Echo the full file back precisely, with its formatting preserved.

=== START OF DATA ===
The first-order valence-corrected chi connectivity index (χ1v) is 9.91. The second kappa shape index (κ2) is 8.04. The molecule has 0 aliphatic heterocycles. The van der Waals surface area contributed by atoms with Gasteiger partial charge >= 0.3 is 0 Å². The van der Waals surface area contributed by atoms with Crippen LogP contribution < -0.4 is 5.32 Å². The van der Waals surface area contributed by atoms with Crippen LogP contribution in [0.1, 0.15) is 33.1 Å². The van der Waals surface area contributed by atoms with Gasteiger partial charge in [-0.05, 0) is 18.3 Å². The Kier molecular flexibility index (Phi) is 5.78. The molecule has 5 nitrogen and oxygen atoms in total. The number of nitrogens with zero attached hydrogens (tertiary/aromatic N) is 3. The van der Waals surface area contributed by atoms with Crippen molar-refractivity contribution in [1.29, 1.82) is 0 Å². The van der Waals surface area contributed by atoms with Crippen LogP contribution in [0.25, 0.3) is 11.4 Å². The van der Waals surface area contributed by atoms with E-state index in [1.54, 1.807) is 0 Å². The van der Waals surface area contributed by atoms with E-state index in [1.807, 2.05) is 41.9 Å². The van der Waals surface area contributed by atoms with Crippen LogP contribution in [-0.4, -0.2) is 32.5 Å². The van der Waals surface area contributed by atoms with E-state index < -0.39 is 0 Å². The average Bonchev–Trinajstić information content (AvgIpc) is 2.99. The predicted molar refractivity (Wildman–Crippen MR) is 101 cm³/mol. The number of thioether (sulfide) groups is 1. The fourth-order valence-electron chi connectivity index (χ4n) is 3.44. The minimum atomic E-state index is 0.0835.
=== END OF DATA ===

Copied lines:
The first-order valence-corrected chi connectivity index (χ1v) is 9.91. The second kappa shape index (κ2) is 8.04. The molecule has 0 aliphatic heterocycles. The van der Waals surface area contributed by atoms with Gasteiger partial charge >= 0.3 is 0 Å². The van der Waals surface area contributed by atoms with Crippen LogP contribution < -0.4 is 5.32 Å². The van der Waals surface area contributed by atoms with Crippen LogP contribution in [0.1, 0.15) is 33.1 Å². The van der Waals surface area contributed by atoms with Gasteiger partial charge in [-0.05, 0) is 18.3 Å². The Kier molecular flexibility index (Phi) is 5.78. The molecule has 5 nitrogen and oxygen atoms in total. The number of nitrogens with zero attached hydrogens (tertiary/aromatic N) is 3. The van der Waals surface area contributed by atoms with Crippen molar-refractivity contribution in [1.29, 1.82) is 0 Å². The van der Waals surface area contributed by atoms with Crippen LogP contribution in [0.25, 0.3) is 11.4 Å². The van der Waals surface area contributed by atoms with E-state index in [1.54, 1.807) is 0 Å². The van der Waals surface area contributed by atoms with E-state index in [1.807, 2.05) is 41.9 Å². The van der Waals surface area contributed by atoms with Crippen LogP contribution in [-0.4, -0.2) is 32.5 Å². The van der Waals surface area contributed by atoms with E-state index < -0.39 is 0 Å². The average Bonchev–Trinajstić information content (AvgIpc) is 2.99. The predicted molar refractivity (Wildman–Crippen MR) is 101 cm³/mol. The number of thioether (sulfide) groups is 1. The fourth-order valence-electron chi connectivity index (χ4n) is 3.44. The minimum atomic E-state index is 0.0835.